Why Mainstream Economics Is Inadequate For Policy

A tentative answer

( Duc PHAM-HI )

If I can be allowed some musings here, I see many reasons , some practical and some epistemological .

From an pragmatic viewpoint, any science can be "adequate" ( from the Latin etymology, "equal by proximity") only if its previously hidden structures, uncovered by the scientific approach, remain valid when human actors apply them successfully in hitherto unexploited areas for his own enrichment.

  • Heliocentrism performs and predicts better than geocentrism or epicyclicity.
  • Zener effects allow diodes,
  • Fast Fourier and Direct Cosine transforms allow MP3, etc.

For some time, Adam Smith's division of labor and Riccardo's competitive advantage theories could be put to work.
Likewise, Keynes's foundations for using Government spending to stimulate to the Economy…

But what if, TODAY, unlike in physics and other "natural sciences" dealing with inanimate non-learning objects, the level of education of the human "objects" of Economics allow them progressively to act against the workings of the "laws" of the science, because they can see what the 'science' is predicting ?
As they become themselves "sapiens", each members' own agenda can bring them to be contrarians, for instance, because the profit ratio for a "dark horse" can be so much higher.

It comes round to "Can the world continue its path towards the predicted spot, if that spot can be predicted ? ".
The classical time-travel-paradox applies here, because successful predictions play the role of the Time machine.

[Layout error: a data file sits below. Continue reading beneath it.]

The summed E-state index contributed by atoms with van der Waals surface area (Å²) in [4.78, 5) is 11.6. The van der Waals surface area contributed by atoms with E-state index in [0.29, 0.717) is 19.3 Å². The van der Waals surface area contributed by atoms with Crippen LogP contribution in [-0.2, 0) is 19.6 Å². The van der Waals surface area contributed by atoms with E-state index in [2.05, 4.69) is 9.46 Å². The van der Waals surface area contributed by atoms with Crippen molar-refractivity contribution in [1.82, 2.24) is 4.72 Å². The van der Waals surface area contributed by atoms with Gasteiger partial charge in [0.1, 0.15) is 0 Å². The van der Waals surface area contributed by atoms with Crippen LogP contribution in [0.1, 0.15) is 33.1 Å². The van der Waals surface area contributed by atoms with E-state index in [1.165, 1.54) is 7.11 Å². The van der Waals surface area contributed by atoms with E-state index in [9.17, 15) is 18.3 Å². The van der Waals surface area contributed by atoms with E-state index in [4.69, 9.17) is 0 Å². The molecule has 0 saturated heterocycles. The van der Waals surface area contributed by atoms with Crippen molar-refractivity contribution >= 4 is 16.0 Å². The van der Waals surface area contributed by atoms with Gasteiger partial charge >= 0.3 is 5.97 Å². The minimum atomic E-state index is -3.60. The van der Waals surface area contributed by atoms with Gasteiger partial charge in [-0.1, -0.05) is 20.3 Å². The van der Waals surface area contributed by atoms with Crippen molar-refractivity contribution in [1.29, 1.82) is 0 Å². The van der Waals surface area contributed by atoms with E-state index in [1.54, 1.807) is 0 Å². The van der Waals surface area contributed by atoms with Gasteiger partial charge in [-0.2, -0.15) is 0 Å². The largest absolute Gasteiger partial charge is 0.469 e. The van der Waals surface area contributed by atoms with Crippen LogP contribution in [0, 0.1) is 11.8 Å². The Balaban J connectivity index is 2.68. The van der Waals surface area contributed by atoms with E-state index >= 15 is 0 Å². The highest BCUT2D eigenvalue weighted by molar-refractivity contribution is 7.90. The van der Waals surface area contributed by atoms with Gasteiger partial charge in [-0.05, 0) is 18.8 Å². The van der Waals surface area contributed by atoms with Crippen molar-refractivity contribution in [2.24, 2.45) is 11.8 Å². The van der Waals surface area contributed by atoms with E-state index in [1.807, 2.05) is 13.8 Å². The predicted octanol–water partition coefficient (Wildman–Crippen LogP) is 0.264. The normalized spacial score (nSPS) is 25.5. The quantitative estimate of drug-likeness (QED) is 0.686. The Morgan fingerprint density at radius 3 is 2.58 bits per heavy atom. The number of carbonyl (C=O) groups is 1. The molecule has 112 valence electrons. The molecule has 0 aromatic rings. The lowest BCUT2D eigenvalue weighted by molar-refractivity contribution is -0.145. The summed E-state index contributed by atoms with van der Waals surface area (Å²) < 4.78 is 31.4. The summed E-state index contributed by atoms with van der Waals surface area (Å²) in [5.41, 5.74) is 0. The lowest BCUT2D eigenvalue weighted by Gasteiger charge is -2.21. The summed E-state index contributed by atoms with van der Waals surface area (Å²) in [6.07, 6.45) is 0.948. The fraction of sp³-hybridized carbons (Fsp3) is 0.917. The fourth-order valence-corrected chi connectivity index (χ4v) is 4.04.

In my humble opinion, "Mainstream Economics", precisely because its goal was since its first steps, and still remains today, to predict a definite future (equilibrium) state, will be the provider of its own poison: any of its success will generate actors who use its potentially successful predictions, to make a profit, and thereby, willingly or unwillingly, introduce changes in the settings for which the predictions have been made.
If those changes are massive enough, they will turn a correct forecast into a wrong prediction.
And people will afterwards, say : economists can't make a correct prognosis, or worse, Economics laws are broken.

Does that mean there is no way out ? Not !

We only have to turn to some other successful, modern paradigm to look for ways that can help us make sound profitable choices in our (collective) living… which IMHO, is what Economics about. We just have to keep in mind the mathematical definition of a policy as a time sequence of actions in the context of Optimal Control Theory, and not that noble but utopic quest of enlightened guidance (or manipulations ?) from the governing authorities ;-)
Then the Geographical Positioning Systems paradigm for example can show us some things to learn …

In the text I have presented here in Reykjavik (downloadable at the bottom of this page, click on 'Files') , I call for the application of this GPS principle to an environment that is one of the most formal and well defined : Banking Regulation on Risk capital ratio in the Basel Accords.
It's quantitative, it's measurable, and it's laden with separate agenda from Sovereign states, Regulators, bankers, (credit) consumers groups.

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